Cult-Fave Milk Bar Just Opened in Nordstrom
Breaking: There’s a New Comfort Food Lunch Pop-up Opening in Gastown
Apparently, Lots of Vancouverites Are Buying Chocolate-Covered Strawberries for Themselves
The Perfect Autumn Cocktail Recipe: Donostia Askatuta
Everything You Need to Know About the BCL’s 2022 Whisky Release
A New Pop-Up Wine Bar Is Coming to Strathcona in November
5 Shows to Catch at the 2023 PuSh Festival
What It’s Like to Be a Figure Skater for Disney on Ice
Ten Black Friday Deals to Check Out Now
The Ultimate Winter Staycation Guide 2023: 6 Great Places to Explore in B.C.
B.C. Winter Staycation Guide 2023: 48 Hours in Tofino
B.C. Winter Staycation Guide 2023: Everything You Need to Know About Whistler’s Creekside
We Tried It: Indochino’s New Custom Women’s Suits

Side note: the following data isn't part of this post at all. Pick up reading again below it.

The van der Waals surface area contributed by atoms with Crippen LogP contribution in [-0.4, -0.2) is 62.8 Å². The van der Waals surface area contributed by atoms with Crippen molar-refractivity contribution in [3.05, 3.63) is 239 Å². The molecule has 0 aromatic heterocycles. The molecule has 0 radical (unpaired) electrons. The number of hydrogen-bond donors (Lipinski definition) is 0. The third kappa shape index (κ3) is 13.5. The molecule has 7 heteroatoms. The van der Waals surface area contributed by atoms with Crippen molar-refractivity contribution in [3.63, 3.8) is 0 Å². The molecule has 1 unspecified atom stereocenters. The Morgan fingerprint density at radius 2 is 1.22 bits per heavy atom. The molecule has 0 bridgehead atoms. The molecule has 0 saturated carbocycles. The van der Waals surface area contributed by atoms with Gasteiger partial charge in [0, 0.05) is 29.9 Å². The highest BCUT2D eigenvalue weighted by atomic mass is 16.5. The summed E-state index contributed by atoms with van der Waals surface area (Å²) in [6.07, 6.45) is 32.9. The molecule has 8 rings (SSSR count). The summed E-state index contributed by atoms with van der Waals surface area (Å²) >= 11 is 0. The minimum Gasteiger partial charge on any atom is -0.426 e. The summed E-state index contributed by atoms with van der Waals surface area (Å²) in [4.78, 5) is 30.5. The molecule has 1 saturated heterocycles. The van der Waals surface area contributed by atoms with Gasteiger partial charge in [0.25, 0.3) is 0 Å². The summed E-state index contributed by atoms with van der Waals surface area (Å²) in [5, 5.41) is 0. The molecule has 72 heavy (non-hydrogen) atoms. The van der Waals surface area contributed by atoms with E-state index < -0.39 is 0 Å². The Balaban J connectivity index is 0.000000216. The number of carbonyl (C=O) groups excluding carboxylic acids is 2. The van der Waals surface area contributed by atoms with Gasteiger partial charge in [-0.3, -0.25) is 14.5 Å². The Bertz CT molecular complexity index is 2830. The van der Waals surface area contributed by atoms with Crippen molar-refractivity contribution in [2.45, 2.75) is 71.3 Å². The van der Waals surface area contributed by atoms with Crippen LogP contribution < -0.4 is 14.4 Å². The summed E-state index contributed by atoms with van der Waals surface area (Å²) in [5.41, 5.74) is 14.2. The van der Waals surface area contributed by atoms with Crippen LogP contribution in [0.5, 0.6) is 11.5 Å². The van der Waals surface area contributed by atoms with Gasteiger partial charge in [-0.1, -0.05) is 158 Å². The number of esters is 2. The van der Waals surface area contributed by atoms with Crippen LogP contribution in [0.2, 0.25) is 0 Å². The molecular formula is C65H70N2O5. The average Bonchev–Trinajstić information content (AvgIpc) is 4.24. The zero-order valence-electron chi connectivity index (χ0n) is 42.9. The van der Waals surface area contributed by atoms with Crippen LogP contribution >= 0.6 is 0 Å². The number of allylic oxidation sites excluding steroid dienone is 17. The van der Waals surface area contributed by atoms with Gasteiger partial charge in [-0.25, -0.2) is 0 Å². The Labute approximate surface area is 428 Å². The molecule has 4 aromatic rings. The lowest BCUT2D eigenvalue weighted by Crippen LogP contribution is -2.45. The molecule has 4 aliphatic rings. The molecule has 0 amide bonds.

11 Holiday Gift Ideas from Local, Indigenous-Owned Brands
Nugu Brings design-led, sustainable dinnerware to North America
No wines stimulate the emotions like those wrought from two-faced, duplicitous pinot noir. A rapscallion of a grape, pinot possesses crazy-making tendencies: it mutates freely, rots rampantly, ripens haphazardly, and delights in frustrating growers and winemakers. Not for nothing is it known as the heartbreak grape. But of course, heartbreak is a product of heightened expectation, and heightened expectation is the trouble with-and glory of-pinot noir. At its best, it embodies ethereal lightness and haunting depth.
True to its troublemaker personality, pinot noir eschews an easy growing environment. Its greatest incarnations are born of struggle, of clinging to life in chilly extremes where vines barely survive, relaying into a glass each drop of rain, gust of wind, heat wave, or hailstorm it endures. One of the great joys of wine is ferreting out next-wave pinots from the fringe: whether the extremities of Tasmania or the Okanagan’s night-cooled desert. Our 10th annual wine awards logged 17 winning pinots from around the world, like the Faiveley Bourgogne Paulée 2010. From pinot noir’s homeland, this charming bourgogne is made by a venerable house that’s recently (and boldly) changed its style, producing fruitier, fresher, rounder Burgundies.